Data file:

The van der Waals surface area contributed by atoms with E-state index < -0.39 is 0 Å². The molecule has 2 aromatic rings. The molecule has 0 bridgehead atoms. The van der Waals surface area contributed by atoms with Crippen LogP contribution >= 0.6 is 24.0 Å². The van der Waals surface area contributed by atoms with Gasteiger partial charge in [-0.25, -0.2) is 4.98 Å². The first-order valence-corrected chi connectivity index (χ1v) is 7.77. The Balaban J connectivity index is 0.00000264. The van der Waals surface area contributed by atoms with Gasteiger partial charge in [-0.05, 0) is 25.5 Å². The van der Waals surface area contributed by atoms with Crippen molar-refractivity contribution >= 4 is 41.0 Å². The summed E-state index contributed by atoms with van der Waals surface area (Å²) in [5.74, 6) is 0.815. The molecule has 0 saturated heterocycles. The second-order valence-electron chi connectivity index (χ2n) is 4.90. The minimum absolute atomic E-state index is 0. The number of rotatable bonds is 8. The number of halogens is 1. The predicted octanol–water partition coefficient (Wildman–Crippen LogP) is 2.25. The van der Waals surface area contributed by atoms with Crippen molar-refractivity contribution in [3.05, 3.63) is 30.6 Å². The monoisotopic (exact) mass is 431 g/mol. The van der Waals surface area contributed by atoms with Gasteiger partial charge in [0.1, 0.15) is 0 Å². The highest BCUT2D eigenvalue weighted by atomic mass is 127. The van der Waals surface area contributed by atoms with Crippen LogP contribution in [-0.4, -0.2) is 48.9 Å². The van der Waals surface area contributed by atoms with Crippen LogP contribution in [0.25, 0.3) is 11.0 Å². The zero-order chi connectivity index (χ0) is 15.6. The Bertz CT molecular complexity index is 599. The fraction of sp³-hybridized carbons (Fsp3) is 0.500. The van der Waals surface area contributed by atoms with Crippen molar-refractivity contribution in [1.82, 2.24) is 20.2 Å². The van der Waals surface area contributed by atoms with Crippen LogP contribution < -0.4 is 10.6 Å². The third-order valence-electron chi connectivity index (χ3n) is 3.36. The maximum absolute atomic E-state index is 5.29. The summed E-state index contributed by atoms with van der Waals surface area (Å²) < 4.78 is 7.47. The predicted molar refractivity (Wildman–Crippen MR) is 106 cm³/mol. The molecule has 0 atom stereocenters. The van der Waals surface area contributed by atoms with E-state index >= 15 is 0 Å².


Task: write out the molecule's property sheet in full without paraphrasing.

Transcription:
The van der Waals surface area contributed by atoms with E-state index < -0.39 is 0 Å². The molecule has 2 aromatic rings. The molecule has 0 bridgehead atoms. The van der Waals surface area contributed by atoms with Crippen LogP contribution >= 0.6 is 24.0 Å². The van der Waals surface area contributed by atoms with Gasteiger partial charge in [-0.25, -0.2) is 4.98 Å². The first-order valence-corrected chi connectivity index (χ1v) is 7.77. The Balaban J connectivity index is 0.00000264. The van der Waals surface area contributed by atoms with Gasteiger partial charge in [-0.05, 0) is 25.5 Å². The van der Waals surface area contributed by atoms with Crippen molar-refractivity contribution >= 4 is 41.0 Å². The summed E-state index contributed by atoms with van der Waals surface area (Å²) in [5.74, 6) is 0.815. The molecule has 0 saturated heterocycles. The second-order valence-electron chi connectivity index (χ2n) is 4.90. The minimum absolute atomic E-state index is 0. The number of rotatable bonds is 8. The number of halogens is 1. The predicted octanol–water partition coefficient (Wildman–Crippen LogP) is 2.25. The van der Waals surface area contributed by atoms with Crippen molar-refractivity contribution in [3.05, 3.63) is 30.6 Å². The monoisotopic (exact) mass is 431 g/mol. The van der Waals surface area contributed by atoms with Gasteiger partial charge in [0.1, 0.15) is 0 Å². The highest BCUT2D eigenvalue weighted by atomic mass is 127. The van der Waals surface area contributed by atoms with Crippen LogP contribution in [-0.4, -0.2) is 48.9 Å². The van der Waals surface area contributed by atoms with Crippen LogP contribution in [0.25, 0.3) is 11.0 Å². The zero-order chi connectivity index (χ0) is 15.6. The Bertz CT molecular complexity index is 599. The fraction of sp³-hybridized carbons (Fsp3) is 0.500. The van der Waals surface area contributed by atoms with Crippen molar-refractivity contribution in [1.82, 2.24) is 20.2 Å². The van der Waals surface area contributed by atoms with Crippen LogP contribution < -0.4 is 10.6 Å². The third-order valence-electron chi connectivity index (χ3n) is 3.36. The maximum absolute atomic E-state index is 5.29. The summed E-state index contributed by atoms with van der Waals surface area (Å²) < 4.78 is 7.47. The predicted molar refractivity (Wildman–Crippen MR) is 106 cm³/mol. The molecule has 0 atom stereocenters. The van der Waals surface area contributed by atoms with E-state index >= 15 is 0 Å².